Bubble fun at the Santa Fe Renaissance Fair © EEG One of the twists in my latest book, Gene Cards, is an unknown pathogen threatening the fictional city of Liasis. I confess that when I came up with the idea I was a little nervous. My story is set in the future, and with all the state-of-the-art technology we already have, is it feasible to think that we will still deal with diseases without a known causative agent? The thing is, new viruses and new pathogens arise all the time. Take […]

Kim H, Kang B, Hwang S, Lee SW, Cheon DS, Kim K, Jeong YS & Hyeon JY (2014). Clinical and enterovirus findings associated with acute flaccid paralysis in the Republic of Korea during the recent decade., Journal of medical virology, 86 (9) 1584-9. PMID: http://www.ncbi.nlm.nih.gov/pubmed/24114945

Zangwill KM, Yeh SH, Wong EJ, Marcy SM, Eriksen E, Huff KR, Lee M, Lewis EM, Black SB & Ward JI & (2010). Paralytic syndromes in children: epidemiology and relationship to vaccination., Pediatric neurology, 42 (3) 206-12. PMID: http://www.ncbi.nlm.nih.gov/pubmed/20159431

Citation
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2:55 PM | Is EV-D68 causing mysterious polio-like symptoms in children?
Bubble fun at the Santa Fe Renaissance Fair © EEG One of the twists in my latest book, Gene Cards, is an unknown pathogen threatening the fictional city of Liasis. I confess that when I came up with the idea I was a little nervous. My story is set in the future, and with all the state-of-the-art technology we already have, is it feasible to think that we will still deal with diseases without a known causative agent? The thing is, new viruses and new pathogens arise all the time. Take […]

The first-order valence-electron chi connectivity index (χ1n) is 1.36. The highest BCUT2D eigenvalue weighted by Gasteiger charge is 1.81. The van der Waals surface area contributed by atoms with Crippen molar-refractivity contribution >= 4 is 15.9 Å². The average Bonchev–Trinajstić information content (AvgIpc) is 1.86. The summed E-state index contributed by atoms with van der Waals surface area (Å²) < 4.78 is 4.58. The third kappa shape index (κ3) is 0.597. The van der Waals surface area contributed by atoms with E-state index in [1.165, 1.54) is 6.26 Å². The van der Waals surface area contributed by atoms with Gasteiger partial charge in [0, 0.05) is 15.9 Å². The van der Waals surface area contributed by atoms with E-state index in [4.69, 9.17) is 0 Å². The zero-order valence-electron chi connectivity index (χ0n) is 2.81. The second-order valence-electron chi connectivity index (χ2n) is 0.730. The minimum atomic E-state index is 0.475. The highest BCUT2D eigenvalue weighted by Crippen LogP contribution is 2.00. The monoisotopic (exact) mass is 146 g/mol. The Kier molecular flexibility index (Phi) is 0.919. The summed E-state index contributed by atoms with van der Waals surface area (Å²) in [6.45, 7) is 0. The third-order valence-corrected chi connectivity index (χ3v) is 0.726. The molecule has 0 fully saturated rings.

Kim H, Kang B, Hwang S, Lee SW, Cheon DS, Kim K, Jeong YS & Hyeon JY (2014). Clinical and enterovirus findings associated with acute flaccid paralysis in the Republic of Korea during the recent decade., Journal of medical virology, 86 (9) 1584-9. PMID: http://www.ncbi.nlm.nih.gov/pubmed/24114945

Zangwill KM, Yeh SH, Wong EJ, Marcy SM, Eriksen E, Huff KR, Lee M, Lewis EM, Black SB & Ward JI & (2010). Paralytic syndromes in children: epidemiology and relationship to vaccination., Pediatric neurology, 42 (3) 206-12. PMID: http://www.ncbi.nlm.nih.gov/pubmed/20159431

Citation

October 10, 2014

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3:22 PM | The Obesity Paradox—Seriously?
Obesity is a significant risk factor for the development of a number of diseases, but the first that comes to mind is type 2 diabetes.  read more

October 07, 2014

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2:29 PM | Uterus Transplant Leads To First Successful Baby Delivery
Seven Swedish women have had embryos reintroduced after receiving wombs from living donors and now one has delivered a healthy and normally developed boy, reveals the case study in The Lancet. The uterus transplantation research project at the University of Gothenburg started in 1999 and the goal has been to enable women who were born without a womb or who have lost their wombs in cancer surgery to give birth to their own children. Nine women in the project have received a womb from live donors […]

October 06, 2014

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3:49 PM | Toothbrushes are up to 95% less effective after 3 months and hugging your children regularly can raise their risk of anxiety, alcoholism, or depression by up to 95%
It sounds impossible, but this statistic is true: Hugging your child regularly can raise his or her risk of anxiety, alcoholism, or depression by up to 95%. I don’t even need a citation. Does it mean parents should stop hugging their children? No. You’d think that it couldn’t possibly be right, but the truth is […]